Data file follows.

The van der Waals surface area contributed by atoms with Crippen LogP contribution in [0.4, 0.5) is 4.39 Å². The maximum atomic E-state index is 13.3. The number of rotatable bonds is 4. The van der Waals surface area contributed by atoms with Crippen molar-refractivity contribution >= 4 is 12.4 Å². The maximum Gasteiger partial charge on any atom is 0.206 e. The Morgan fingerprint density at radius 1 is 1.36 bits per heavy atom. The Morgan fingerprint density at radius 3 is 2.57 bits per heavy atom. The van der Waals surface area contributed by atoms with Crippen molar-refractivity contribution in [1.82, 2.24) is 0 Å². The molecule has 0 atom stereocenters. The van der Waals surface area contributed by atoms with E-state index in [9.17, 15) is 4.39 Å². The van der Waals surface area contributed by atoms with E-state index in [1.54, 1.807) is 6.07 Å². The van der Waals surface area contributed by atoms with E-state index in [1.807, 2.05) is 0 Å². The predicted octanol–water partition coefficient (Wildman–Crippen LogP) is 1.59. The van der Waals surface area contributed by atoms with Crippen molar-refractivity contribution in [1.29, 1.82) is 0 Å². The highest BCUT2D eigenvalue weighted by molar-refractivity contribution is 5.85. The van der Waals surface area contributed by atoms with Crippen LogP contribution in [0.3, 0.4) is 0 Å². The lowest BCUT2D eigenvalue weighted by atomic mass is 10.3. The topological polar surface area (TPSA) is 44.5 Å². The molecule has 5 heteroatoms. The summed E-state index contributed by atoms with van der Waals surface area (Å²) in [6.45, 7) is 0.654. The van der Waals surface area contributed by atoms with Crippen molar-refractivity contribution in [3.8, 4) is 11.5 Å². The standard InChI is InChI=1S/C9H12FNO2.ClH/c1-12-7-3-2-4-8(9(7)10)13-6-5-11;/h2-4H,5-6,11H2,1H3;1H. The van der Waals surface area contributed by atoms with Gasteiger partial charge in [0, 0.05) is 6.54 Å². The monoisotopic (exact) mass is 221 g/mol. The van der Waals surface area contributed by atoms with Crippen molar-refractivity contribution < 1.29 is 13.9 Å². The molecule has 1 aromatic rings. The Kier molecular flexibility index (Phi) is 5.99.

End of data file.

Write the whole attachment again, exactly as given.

The van der Waals surface area contributed by atoms with Crippen LogP contribution in [0.4, 0.5) is 4.39 Å². The maximum atomic E-state index is 13.3. The number of rotatable bonds is 4. The van der Waals surface area contributed by atoms with Crippen molar-refractivity contribution >= 4 is 12.4 Å². The maximum Gasteiger partial charge on any atom is 0.206 e. The Morgan fingerprint density at radius 1 is 1.36 bits per heavy atom. The Morgan fingerprint density at radius 3 is 2.57 bits per heavy atom. The van der Waals surface area contributed by atoms with Crippen molar-refractivity contribution in [1.82, 2.24) is 0 Å². The molecule has 0 atom stereocenters. The van der Waals surface area contributed by atoms with E-state index in [9.17, 15) is 4.39 Å². The van der Waals surface area contributed by atoms with E-state index in [1.54, 1.807) is 6.07 Å². The van der Waals surface area contributed by atoms with E-state index in [1.807, 2.05) is 0 Å². The predicted octanol–water partition coefficient (Wildman–Crippen LogP) is 1.59. The van der Waals surface area contributed by atoms with Crippen molar-refractivity contribution in [1.29, 1.82) is 0 Å². The highest BCUT2D eigenvalue weighted by molar-refractivity contribution is 5.85. The van der Waals surface area contributed by atoms with Crippen LogP contribution in [0.3, 0.4) is 0 Å². The lowest BCUT2D eigenvalue weighted by atomic mass is 10.3. The topological polar surface area (TPSA) is 44.5 Å². The molecule has 5 heteroatoms. The summed E-state index contributed by atoms with van der Waals surface area (Å²) in [6.45, 7) is 0.654. The van der Waals surface area contributed by atoms with Crippen molar-refractivity contribution in [3.8, 4) is 11.5 Å². The standard InChI is InChI=1S/C9H12FNO2.ClH/c1-12-7-3-2-4-8(9(7)10)13-6-5-11;/h2-4H,5-6,11H2,1H3;1H. The van der Waals surface area contributed by atoms with Gasteiger partial charge in [0, 0.05) is 6.54 Å². The monoisotopic (exact) mass is 221 g/mol. The van der Waals surface area contributed by atoms with Crippen molar-refractivity contribution < 1.29 is 13.9 Å². The molecule has 1 aromatic rings. The Kier molecular flexibility index (Phi) is 5.99.